It’s not the recession that will matter: it is who wins that is really significant

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The battle for the spoils of the next recession is already being waged. Whether or not the world will hit recession is debated. What is not is that we are in for a tough economic time when the memory of 2008 is still fresh with us and the impacts of much of the austerity that was supposedly going to restore UK public financial health has yet to hit. Whether or not we have recession is merely a technical issue: we are set for a few more years of economic misery and what is intriguing is the spat developing in the media about who might gain from this.

Damien McBride (a man for whom I usually have little time) makes an interesting point in the Guardian:

Whether or not a crash is imminent – let alone one on the scale I fear – remains deeply uncertain, but the one assumption I have up to this point considered safe is that the beneficiaries in political terms would be on the left.

My reasoning was that if – for the second time in a decade – the economy crashes because of loose lending, bad investment and laissez-faire government, the capitalist model that survived the 2008 crash unscathed would finally be ripe for upheaval. In that case, I believed, Jeremy Corbyn, Bernie Sanders and other leftist candidates around the world might get the mainstream hearing they are currently denied.

Now I’m not so sure.

Nor am I. The right are already lining up to make the next recession their own. Trump is just the pinnacle of a movement that seeks to say that if only we have less government we would have been better off.

Robert Zoellick typifies the right wing economic argument in the FT, saying:

After seven years of extraordinary governmental stimulus, the world needs a shift from exceptional monetary policies to private sector-led growth.

Having dismissed government led solutions proposed by Larry Summers and Ken Rogoff to our economic problems he argues:

The third growth solution would re-focus policy on boosting productivity and potential, especially in the private sector.

The argument is that any intervention reduces the impact of market forces and this suppresses demand. So, he says:

For the eurozone, labour market flexibility, incentives to work and invest, and more efficient systems of social protection are vital. For the US, the question is whether the public will elect a president and Congress that will work together to rekindle private dynamism.

You can just see it: reduce labour protection, attack trade unions, bigger tax breaks for business and on and on. His conclusion? This:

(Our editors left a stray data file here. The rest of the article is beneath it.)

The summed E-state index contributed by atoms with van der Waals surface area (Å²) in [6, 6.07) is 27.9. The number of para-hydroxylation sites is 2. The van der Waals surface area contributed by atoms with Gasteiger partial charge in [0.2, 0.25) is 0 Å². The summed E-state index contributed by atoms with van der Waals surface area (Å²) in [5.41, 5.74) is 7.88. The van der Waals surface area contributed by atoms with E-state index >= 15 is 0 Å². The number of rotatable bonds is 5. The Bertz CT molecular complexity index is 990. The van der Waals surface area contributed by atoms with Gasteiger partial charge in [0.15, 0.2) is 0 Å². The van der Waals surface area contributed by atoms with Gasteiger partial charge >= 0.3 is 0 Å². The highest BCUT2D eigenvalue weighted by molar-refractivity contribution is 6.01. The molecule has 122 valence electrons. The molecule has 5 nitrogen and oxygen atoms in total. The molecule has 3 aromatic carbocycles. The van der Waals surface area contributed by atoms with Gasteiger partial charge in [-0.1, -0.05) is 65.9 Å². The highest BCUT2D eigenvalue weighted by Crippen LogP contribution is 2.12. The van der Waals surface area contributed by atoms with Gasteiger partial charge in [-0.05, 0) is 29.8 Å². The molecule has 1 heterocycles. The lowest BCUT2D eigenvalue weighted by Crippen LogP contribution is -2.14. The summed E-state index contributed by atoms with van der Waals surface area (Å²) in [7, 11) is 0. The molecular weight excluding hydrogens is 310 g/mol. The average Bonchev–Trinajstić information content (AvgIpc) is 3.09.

If in 2016 there is no shift from monetary to growth policies, the future envisioned by Profs Summers and Rogoff could prove more likely: sluggish growth; currency conflicts; and populist politics and fights over distribution — punctuated by mini-crises as struggling economies falter. Political leaders can either try to shape their countries’ destinies now or risk a future reckoning from the decade’s economic experiments.

It’s as if any government intervention is ‘an experiment’ that leads us inexorably from the market nirvana. The only trouble is, he believes it, and so do many others.

This is the fight ahead, and it is vital. But it’s one where apathy, applauded for its positive qualities (which it has, for a ruling elite) by Janen Ganesh this morning will play a major part and where the battleground may be unexpected. Gideon Rachman inadvertently hinted at that this morning when saying (again in the FT):

The death of David Bowie last week made me feel first wistful, then optimistic. At a time when the papers are full of war, terrorism and crashing markets, listening to Bowie reminded me not to get too worked up about the daily headlines. Music and art will last, long after the political and economic news has faded away.

His message was that few remember the economic travails of the 70s, but we do remember the vision of Bowie that had such impact on the social liberalisation of society.

The question then is whether or not we face bigger travails than the 70s and, as importantly, whether a fight to preserve something – democracy, community, cohesion, social worth and collective well-being – can be as powerful a motivator as the demand for what became known as LGBTI rights.

My answer is that it all comes down to who tells the better story. For thirty five years the right has. The left has to overcome that to win. It’s some challenge.